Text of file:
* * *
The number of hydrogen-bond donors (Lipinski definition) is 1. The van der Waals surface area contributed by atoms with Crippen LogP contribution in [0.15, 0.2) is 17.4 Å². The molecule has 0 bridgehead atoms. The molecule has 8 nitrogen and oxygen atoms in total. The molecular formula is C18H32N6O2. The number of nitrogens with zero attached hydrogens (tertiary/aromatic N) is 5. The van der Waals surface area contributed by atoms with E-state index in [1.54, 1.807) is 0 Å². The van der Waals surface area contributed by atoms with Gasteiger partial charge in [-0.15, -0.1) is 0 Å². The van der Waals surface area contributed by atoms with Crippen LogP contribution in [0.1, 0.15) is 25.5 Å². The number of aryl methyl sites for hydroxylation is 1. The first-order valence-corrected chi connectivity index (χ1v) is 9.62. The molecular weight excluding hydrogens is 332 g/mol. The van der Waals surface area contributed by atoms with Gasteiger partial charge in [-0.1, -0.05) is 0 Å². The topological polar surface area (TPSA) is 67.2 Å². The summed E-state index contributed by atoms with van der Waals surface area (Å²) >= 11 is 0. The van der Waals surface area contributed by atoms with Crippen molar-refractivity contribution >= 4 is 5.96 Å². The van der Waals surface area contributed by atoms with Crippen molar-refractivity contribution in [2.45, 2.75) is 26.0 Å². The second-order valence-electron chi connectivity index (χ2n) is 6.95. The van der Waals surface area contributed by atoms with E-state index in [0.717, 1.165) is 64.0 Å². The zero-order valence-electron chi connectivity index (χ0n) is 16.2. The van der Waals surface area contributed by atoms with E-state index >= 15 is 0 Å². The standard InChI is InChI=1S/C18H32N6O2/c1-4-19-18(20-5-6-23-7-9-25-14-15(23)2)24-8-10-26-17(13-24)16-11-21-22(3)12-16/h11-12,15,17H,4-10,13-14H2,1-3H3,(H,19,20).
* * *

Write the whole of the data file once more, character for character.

The number of hydrogen-bond donors (Lipinski definition) is 1. The van der Waals surface area contributed by atoms with Crippen LogP contribution in [0.15, 0.2) is 17.4 Å². The molecule has 0 bridgehead atoms. The molecule has 8 nitrogen and oxygen atoms in total. The molecular formula is C18H32N6O2. The number of nitrogens with zero attached hydrogens (tertiary/aromatic N) is 5. The van der Waals surface area contributed by atoms with E-state index in [1.54, 1.807) is 0 Å². The van der Waals surface area contributed by atoms with Gasteiger partial charge in [-0.15, -0.1) is 0 Å². The van der Waals surface area contributed by atoms with Crippen LogP contribution in [0.1, 0.15) is 25.5 Å². The number of aryl methyl sites for hydroxylation is 1. The first-order valence-corrected chi connectivity index (χ1v) is 9.62. The molecular weight excluding hydrogens is 332 g/mol. The van der Waals surface area contributed by atoms with Gasteiger partial charge in [-0.1, -0.05) is 0 Å². The topological polar surface area (TPSA) is 67.2 Å². The summed E-state index contributed by atoms with van der Waals surface area (Å²) >= 11 is 0. The van der Waals surface area contributed by atoms with Crippen molar-refractivity contribution >= 4 is 5.96 Å². The van der Waals surface area contributed by atoms with Crippen molar-refractivity contribution in [2.45, 2.75) is 26.0 Å². The second-order valence-electron chi connectivity index (χ2n) is 6.95. The van der Waals surface area contributed by atoms with E-state index in [0.717, 1.165) is 64.0 Å². The zero-order valence-electron chi connectivity index (χ0n) is 16.2. The van der Waals surface area contributed by atoms with E-state index >= 15 is 0 Å². The standard InChI is InChI=1S/C18H32N6O2/c1-4-19-18(20-5-6-23-7-9-25-14-15(23)2)24-8-10-26-17(13-24)16-11-21-22(3)12-16/h11-12,15,17H,4-10,13-14H2,1-3H3,(H,19,20).